Martin is so subdued here that I honestly think it would have been better to use another actor to play his character.  As it is, you just expect at some point for Martin to give us just a shred of the physical comedy and mannerisms that have defined his career, but he's playing a rich guy stiff...was Michael Douglas not available?  So, Martin's character is not funny and our heroine is so boring that she almost put me to sleep...what's left?  There are no sideplots in "Shopgirl"; there are no supporting characters.  The next highest-billed performer after the big three, Bridge Wilson-Sampras, has about four lines over her three scenes.  She, and the other cast members, are mostly an afterthought.

And as we have to lean on our main troika to make this thing work, "Shopgirl" is a major disappointment.  Again, the film starts off very well and until Mirabelle becomes entrenched in her romance with Ray, the film shows promise...but boy, does that disappear quickly!  Wait for the DVD!

Rating:  Rental


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Bellview Rating System:

"Opening Weekend":  This is the highest rating a movie can receive.  Reserved for movies that exhibit the highest level of acting, plot, character development, setting...or Salma Hayek.  Not necessarily in that order.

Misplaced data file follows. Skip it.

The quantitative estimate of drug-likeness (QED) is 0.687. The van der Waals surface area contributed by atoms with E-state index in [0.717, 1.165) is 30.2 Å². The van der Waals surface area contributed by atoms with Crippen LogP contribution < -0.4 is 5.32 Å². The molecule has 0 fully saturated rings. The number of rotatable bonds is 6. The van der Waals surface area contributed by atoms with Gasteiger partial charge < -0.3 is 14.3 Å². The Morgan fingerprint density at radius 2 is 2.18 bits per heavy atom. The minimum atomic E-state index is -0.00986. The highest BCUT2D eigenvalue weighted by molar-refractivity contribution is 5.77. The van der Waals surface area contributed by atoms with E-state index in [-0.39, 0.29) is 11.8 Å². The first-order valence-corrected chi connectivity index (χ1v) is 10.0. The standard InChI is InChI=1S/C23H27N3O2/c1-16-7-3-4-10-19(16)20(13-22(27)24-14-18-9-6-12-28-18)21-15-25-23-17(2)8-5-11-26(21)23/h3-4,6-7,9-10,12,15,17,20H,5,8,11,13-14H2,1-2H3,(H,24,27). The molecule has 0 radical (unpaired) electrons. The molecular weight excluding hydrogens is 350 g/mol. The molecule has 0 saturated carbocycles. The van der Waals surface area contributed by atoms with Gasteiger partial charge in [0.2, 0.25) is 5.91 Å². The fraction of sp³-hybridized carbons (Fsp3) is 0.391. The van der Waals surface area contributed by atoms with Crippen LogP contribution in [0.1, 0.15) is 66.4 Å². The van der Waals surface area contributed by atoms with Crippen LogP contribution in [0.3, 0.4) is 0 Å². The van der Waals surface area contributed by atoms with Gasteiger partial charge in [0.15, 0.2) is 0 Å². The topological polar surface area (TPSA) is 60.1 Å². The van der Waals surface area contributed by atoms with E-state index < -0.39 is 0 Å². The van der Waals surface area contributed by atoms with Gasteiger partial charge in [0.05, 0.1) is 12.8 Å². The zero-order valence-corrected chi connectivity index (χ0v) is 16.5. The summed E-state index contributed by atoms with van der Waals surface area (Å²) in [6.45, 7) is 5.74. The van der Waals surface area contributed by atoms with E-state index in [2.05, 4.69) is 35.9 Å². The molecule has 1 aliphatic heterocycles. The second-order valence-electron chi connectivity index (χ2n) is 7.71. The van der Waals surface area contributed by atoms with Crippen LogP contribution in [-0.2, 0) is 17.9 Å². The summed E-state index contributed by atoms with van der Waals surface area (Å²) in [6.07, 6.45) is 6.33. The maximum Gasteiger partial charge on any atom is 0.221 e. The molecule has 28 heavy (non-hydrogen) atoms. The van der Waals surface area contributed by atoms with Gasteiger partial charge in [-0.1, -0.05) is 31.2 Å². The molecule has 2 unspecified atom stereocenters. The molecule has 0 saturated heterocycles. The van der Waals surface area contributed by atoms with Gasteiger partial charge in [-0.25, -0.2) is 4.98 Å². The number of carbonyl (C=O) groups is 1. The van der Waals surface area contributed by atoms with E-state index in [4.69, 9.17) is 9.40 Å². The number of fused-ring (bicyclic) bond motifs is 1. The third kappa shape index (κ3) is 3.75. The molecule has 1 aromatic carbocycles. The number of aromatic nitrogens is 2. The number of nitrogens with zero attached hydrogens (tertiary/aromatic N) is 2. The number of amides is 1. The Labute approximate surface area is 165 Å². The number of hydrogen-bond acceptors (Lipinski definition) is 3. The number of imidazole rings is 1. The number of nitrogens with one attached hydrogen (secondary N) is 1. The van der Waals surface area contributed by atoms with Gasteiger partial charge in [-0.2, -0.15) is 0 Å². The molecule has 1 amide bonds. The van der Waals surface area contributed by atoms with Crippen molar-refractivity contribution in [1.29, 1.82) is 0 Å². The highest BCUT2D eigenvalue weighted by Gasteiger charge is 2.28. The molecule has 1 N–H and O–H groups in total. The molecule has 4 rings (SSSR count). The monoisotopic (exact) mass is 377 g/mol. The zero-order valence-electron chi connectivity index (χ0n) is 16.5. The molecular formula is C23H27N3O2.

"$X.XX Show":  This price changes each year due to the inflation of movie prices; currently, it is the $9.50 Show.  While not technically perfect, this is a movie that will still entertain you at a very high level.  "Undercover Brother" falls into this category; it's no "Casablanca", but you'll have a great time watching.  The $9.50 Show won't win any Oscars, but you'll be quoting lines from the thing for ages (see "Office Space"). 

"Matinee":  An average movie that merits no more than a $6.50 viewing at your local theater.  Seeing it for less than $9.50 will make you feel a lot better about yourself.  A movie like "Blue Crush" fits this category; you leave the theater saying "That wasn't too, did you see that Lakers game last night?" 

"Rental":  This rating indicates a movie that you see in the previews and say to your friend, "I'll be sure to miss that one."  Mostly forgettable, you couldn't lose too much by going to Hollywood Video and paying $3 to watch it with your sig other, but you would only do that if the video store was out of copies of "Ronin."  If you can, see this movie for free.  This is what your TV Guide would give "one and a half stars." 

"Hard Vice":  This rating is the bottom of the barrel.  A movie that only six other human beings have witnessed, this is the worst movie I have ever seen.  A Shannon Tweed "thriller," it is so bad as to be funny during almost every one of its 84 minutes, and includes the worst ending ever put into a movie.  Marginally worse than "Cabin Boy", "The Avengers" or "Leonard, Part 6", this rating means that you should avoid this movie at all costs, or no costs, EVEN IF YOU CAN SEE IT FOR FREE!  (Warning:  strong profanity will be used in all reviews of "Hard Vice"-rated movies.)

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The "fine print":
All material by Justin Elliot Bell for SMR/Bellview/ except where noted
1999-2009 Justin Elliot Bell This site was last updated 01/08/09